We’re all in this together

Zachary Karabell writes about China’s ever growing importance, especially now, with our stumbles and its $2 trillion in reserves.

China’s actions could also have direct — and positive — effects on the U.S. economy. An investment arm of the Chinese government is now deep in talks to buy up parts of AIG. China is already the primary source of growth for many U.S. companies, including ones like Caterpillar that make things in the U.S. and export them to China. As the developed world sags, China is becoming even more important to the global system.

China also needs a vibrant U.S. (and Europe). Beijing will likely take action to prevent a collapse by continuing to purchase U.S. Treasuries. We may not like the fact that China is our creditor, but having no creditor would be a good deal worse.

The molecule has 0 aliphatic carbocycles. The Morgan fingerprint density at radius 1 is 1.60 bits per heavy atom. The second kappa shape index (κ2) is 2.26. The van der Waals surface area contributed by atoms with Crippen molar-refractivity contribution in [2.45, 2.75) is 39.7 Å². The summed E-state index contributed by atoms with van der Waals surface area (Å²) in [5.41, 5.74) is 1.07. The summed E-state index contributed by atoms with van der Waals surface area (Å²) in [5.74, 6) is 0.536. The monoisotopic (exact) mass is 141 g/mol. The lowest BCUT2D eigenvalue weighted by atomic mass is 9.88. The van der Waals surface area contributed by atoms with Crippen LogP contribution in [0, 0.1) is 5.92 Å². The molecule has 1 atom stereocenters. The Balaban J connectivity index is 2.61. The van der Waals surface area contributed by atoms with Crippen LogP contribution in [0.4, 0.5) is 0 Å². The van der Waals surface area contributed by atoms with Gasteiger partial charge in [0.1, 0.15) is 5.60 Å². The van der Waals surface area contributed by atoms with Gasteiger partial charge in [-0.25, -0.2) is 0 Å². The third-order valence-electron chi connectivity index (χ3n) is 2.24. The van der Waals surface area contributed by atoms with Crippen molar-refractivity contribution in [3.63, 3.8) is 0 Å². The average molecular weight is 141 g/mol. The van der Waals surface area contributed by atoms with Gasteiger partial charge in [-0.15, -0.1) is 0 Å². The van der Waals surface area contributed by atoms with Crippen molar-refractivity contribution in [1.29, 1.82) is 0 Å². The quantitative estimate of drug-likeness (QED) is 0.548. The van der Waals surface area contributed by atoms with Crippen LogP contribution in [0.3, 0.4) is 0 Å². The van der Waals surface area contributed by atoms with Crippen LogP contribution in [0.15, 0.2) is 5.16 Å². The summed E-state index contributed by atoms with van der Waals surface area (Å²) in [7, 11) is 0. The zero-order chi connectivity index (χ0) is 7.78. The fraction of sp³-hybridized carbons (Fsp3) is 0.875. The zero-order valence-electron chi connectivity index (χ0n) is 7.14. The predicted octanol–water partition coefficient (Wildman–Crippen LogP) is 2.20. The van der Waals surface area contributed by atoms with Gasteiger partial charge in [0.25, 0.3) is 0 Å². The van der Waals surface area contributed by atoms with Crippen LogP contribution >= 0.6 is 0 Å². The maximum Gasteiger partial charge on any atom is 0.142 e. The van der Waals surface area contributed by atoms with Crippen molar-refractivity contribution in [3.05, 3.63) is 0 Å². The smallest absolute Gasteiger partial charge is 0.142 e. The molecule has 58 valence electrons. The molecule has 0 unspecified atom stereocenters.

Even more important than its reserves, though, are the deeper sources of its economic strength — its decentralized entrepreneurial economy.

Update: In his final international address, President Bush pushed continued free trade with China. Good for him. But if only his administration had realized that its weak-dollar policy was effective protectionism, which boomeranged — as it always does. The policy inflated the home, oil, and credit bubbles, which of course led to our present crash.

Comments are closed.